5

On Aws-Side there is https://github.com/k1LoW/awspec - it should be possible, to feed in terraform.state and test, wheter terraform applied correct. But I think, beyond testing on low level the tool, you used, it's probably a better idea, to think about how to test whole infrastructures. We're discussing around this idea here: https://github.com/...


5

When you create an Auto Scaling group with Terraform, you can specify the user_data to be used by instances created by this ASG. Documented here - https://www.terraform.io/docs/providers/aws/r/launch_configuration.html#user_data You can also create a single EC2 instance, and provide user_data to be used - https://www.terraform.io/docs/providers/aws/r/...


5

You may use matchbox on a VM as you do on a baremetal machine, you won't be able to use packer on a baremetal machine ont he other hand as it doesn't handle any PXE boot option. That said, leveraging vSphere/AWS/ API/cli to create a new machine from a template is usually quicker and more effective than using the API/cli to create the VM and then make it ...


5

So let's imagine you have 20 microservices, each in a separate repository. Each microservice needs to be deployed into 5+ environments: dev local, dev cloud, test, staging, prod. Understandably all configuration will be different in each environment. However, you don't need to put it into the Dockerfile - in fact you don't put any configuration into the ...


4

If you're on AWS, then have a look at "The Right Way to Manage Secrets" by Segment.io on the AWS Blog. We advocate using chamber to all of our customers for managing secrets. It works by leveraging the AWS Systems Manager Parameter Store (SSM) together with KMS keys. This ensures secrets are encrypted at rest (and in transit), secured with IAM, auditable ...


4

According to the article you linked, Team Resources are shared. This means that all droplets (hosts) are shared across the team once you have a team in place. source: https://www.digitalocean.com/community/tutorials/how-to-use-teams-on-digitalocean#team-resources This means that each team member, using his own personal token, can manage all the resources ...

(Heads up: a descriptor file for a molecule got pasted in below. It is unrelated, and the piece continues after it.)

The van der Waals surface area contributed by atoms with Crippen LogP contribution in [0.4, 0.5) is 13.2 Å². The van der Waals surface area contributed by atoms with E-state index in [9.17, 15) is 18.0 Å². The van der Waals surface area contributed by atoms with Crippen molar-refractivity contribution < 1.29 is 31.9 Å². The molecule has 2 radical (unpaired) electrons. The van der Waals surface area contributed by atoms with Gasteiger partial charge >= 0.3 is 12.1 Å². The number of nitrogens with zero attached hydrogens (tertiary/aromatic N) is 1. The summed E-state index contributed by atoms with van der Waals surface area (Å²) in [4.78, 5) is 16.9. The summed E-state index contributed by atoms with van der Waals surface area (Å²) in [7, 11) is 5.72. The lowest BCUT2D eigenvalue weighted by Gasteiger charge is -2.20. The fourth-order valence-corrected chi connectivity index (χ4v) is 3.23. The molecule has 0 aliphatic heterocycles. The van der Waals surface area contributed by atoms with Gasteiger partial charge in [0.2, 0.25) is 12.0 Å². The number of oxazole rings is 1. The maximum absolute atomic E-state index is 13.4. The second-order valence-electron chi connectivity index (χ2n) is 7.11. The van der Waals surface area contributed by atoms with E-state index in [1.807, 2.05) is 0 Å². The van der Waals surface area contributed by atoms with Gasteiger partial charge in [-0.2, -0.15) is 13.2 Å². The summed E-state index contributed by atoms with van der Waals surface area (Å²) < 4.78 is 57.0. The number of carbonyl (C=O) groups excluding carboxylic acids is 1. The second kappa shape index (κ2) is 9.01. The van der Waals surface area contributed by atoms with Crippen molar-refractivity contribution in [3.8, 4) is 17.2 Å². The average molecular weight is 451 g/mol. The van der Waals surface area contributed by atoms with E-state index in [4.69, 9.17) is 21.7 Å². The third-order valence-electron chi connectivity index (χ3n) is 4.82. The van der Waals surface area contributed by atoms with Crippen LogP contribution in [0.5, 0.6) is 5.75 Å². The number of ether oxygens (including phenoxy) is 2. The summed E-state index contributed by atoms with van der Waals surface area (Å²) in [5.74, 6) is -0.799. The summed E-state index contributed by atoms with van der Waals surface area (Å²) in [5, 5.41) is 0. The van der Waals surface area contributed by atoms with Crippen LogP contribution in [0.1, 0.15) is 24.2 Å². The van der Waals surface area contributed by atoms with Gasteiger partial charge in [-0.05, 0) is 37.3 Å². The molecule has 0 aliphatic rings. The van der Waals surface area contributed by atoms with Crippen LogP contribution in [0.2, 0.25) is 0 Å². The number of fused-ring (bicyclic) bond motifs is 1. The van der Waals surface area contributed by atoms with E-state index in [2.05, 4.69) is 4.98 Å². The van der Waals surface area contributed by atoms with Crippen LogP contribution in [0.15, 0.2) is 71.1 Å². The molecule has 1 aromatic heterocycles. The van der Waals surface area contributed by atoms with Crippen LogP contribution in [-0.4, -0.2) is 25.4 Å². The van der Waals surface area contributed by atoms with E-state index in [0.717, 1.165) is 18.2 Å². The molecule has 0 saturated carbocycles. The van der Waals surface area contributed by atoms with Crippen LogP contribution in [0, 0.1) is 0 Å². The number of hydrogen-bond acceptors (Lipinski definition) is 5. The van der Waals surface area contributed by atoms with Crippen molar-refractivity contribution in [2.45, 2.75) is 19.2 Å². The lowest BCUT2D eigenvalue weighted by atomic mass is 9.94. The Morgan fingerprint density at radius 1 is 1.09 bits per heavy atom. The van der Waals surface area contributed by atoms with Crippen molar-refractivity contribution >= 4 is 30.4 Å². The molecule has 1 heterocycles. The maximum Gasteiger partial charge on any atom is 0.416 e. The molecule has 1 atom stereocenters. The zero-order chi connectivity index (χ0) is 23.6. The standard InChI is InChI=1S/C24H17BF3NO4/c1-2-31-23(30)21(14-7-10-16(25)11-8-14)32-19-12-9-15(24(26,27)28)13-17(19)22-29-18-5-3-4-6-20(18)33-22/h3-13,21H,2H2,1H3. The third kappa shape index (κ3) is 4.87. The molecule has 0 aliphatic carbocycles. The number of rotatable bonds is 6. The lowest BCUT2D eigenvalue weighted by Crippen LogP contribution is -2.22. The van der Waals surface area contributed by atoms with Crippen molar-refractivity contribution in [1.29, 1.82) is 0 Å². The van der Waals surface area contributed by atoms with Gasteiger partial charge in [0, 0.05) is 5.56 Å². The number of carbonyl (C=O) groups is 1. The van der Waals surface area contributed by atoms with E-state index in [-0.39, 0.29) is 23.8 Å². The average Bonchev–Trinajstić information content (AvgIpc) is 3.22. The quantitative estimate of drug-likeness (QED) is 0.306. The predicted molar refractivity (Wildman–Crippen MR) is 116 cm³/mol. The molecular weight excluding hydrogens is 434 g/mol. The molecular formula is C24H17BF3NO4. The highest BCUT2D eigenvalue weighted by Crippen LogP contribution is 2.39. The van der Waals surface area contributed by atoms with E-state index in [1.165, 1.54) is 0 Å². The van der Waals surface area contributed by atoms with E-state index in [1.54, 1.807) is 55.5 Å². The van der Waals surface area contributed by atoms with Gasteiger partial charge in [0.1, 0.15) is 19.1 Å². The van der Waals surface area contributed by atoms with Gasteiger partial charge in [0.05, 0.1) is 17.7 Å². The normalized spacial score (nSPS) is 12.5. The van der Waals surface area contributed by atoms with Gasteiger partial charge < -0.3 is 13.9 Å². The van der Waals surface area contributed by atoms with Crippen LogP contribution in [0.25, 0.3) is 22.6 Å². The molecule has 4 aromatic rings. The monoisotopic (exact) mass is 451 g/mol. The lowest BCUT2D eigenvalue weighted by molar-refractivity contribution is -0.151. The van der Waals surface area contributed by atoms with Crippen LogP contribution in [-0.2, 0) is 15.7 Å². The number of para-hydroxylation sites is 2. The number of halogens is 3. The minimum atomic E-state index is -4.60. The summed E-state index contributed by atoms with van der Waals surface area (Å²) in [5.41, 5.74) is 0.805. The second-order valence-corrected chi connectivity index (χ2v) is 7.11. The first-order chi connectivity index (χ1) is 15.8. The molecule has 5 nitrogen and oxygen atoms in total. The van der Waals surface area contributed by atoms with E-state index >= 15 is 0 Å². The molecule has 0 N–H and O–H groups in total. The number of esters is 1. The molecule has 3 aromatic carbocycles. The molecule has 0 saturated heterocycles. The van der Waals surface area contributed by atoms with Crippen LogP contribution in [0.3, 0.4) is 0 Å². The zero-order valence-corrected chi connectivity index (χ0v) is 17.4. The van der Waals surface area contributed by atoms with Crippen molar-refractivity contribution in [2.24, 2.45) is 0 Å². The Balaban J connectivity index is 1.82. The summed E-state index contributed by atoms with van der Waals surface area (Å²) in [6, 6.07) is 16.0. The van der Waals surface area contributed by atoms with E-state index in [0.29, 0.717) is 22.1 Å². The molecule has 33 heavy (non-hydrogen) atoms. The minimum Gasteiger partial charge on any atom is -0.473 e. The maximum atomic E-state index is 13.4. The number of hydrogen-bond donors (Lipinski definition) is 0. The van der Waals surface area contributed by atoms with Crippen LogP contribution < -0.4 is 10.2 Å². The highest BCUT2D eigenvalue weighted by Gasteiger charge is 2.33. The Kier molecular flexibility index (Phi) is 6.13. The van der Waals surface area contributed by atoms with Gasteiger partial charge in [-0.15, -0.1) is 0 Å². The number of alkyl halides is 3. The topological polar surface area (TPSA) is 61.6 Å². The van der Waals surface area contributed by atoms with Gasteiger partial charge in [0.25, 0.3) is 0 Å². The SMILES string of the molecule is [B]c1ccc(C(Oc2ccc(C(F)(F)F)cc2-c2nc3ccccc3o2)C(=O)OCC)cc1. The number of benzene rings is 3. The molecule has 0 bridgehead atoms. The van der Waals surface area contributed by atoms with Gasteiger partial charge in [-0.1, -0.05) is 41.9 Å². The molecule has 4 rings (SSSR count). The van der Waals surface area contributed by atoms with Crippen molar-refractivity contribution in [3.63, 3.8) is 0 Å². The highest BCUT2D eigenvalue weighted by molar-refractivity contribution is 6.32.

4

In addition to all the other options mentioned, I would like to mention that InSpec 2.0 added support for cloud provider APIs. Basically, you can continue writing the IaC with Terraform, then write compliancy checks with InSpec for your cloud resources. In addition, InSpec supports writing tests for individual machines if you ever need it. Here is an ...


4

The layout of your repository depends in many ways upon the context you are developing the automation in. If, for example, you are building out the infrastructure for a product as part of a product team, then it would make sense to tie the infrastructure to the product - i.e. keep the infrastructure in the same repository as the software source code. If ...


4

So what happens in first case is, as Dan's already said, there's no shell used and as such nothing to expand the ~. Quoting the documentation about program: Terraform does not execute the program through a shell On the second case, bash receive in stdin something like this: { "-c": "ssh-keygen -y -f ~/.ssh/id_rsa" } And this looks like a command block ...


3

Turns out this was not a real issue. My apologies. At the end of that shell script, it did an echo which is what was returning the non-zero status code. After I took that out, it worked as expected.


3

To import secrets into .tf files, you can also use an external data source. This could be e.g. a script which decrypts your secrets.


3

Image generation and distribution quickly rises to O(n^2) or higher, and as terraform is explicitly focused on instantiation it relies on external provisioners for internal state. It will work at a smaller scale, but will greatly complicate a hybrid-cloud model and will have problems if the systems are long lived. It also tends to cause difficulties with ...


3

You can use a remote backend as a data source. That is working well for us thus far but this project is not very mature and we will likely refactor a time or ten. data "terraform_remote_state" "network" { backend = "s3" config { // some variables related to config would likely go here } } then for the teams not managing the network to consume ...


3

Variables are static, literal inputs to your configuration that come from either the command line or from tfvars files. It is not possible to use interpolations here, since the variable values are processed before interpolation begins in order to make them available to other expressions. If the goal is to define the S3 bucket name in one place and re-use it ...


3

Answered on Slack, the likely first issue here is that the output from openssl req is not a cert, it's a CSR. But there are some other lingering issues here too. It is recommended to use something like Certstrap to do internal cert generation rather than raw openssl commands as the modern standards are quite fiddly.